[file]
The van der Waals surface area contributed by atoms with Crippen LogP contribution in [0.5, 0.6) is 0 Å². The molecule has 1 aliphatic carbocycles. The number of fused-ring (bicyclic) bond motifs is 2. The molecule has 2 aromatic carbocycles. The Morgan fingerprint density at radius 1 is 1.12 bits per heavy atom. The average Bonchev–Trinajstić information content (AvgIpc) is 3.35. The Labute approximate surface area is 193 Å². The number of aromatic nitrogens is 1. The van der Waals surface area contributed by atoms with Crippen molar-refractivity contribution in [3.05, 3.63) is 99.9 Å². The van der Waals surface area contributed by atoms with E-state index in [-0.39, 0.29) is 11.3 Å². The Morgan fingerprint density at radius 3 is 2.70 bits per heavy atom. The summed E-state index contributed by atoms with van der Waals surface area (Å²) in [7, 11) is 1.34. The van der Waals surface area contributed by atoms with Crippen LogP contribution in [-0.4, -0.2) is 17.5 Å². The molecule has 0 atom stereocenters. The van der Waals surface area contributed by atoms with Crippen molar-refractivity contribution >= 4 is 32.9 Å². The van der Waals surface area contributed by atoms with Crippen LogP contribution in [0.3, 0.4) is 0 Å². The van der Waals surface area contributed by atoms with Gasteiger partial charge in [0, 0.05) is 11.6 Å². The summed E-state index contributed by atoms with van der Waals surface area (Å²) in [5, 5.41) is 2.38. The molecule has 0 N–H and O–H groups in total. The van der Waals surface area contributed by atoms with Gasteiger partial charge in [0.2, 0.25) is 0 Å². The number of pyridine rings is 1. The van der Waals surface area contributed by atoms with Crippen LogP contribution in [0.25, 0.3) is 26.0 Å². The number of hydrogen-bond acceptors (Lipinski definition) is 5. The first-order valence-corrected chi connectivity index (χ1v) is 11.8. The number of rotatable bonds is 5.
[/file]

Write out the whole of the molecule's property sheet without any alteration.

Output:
The van der Waals surface area contributed by atoms with Crippen LogP contribution in [0.5, 0.6) is 0 Å². The molecule has 1 aliphatic carbocycles. The number of fused-ring (bicyclic) bond motifs is 2. The molecule has 2 aromatic carbocycles. The Morgan fingerprint density at radius 1 is 1.12 bits per heavy atom. The average Bonchev–Trinajstić information content (AvgIpc) is 3.35. The Labute approximate surface area is 193 Å². The number of aromatic nitrogens is 1. The van der Waals surface area contributed by atoms with Crippen molar-refractivity contribution in [3.05, 3.63) is 99.9 Å². The van der Waals surface area contributed by atoms with E-state index in [-0.39, 0.29) is 11.3 Å². The Morgan fingerprint density at radius 3 is 2.70 bits per heavy atom. The summed E-state index contributed by atoms with van der Waals surface area (Å²) in [7, 11) is 1.34. The van der Waals surface area contributed by atoms with Crippen LogP contribution in [-0.4, -0.2) is 17.5 Å². The molecule has 0 atom stereocenters. The van der Waals surface area contributed by atoms with Crippen molar-refractivity contribution >= 4 is 32.9 Å². The van der Waals surface area contributed by atoms with Crippen LogP contribution in [0.3, 0.4) is 0 Å². The van der Waals surface area contributed by atoms with Gasteiger partial charge in [0, 0.05) is 11.6 Å². The summed E-state index contributed by atoms with van der Waals surface area (Å²) in [5, 5.41) is 2.38. The molecule has 0 N–H and O–H groups in total. The van der Waals surface area contributed by atoms with Gasteiger partial charge in [0.2, 0.25) is 0 Å². The number of pyridine rings is 1. The van der Waals surface area contributed by atoms with Crippen LogP contribution in [0.25, 0.3) is 26.0 Å². The number of hydrogen-bond acceptors (Lipinski definition) is 5. The first-order valence-corrected chi connectivity index (χ1v) is 11.8. The number of rotatable bonds is 5.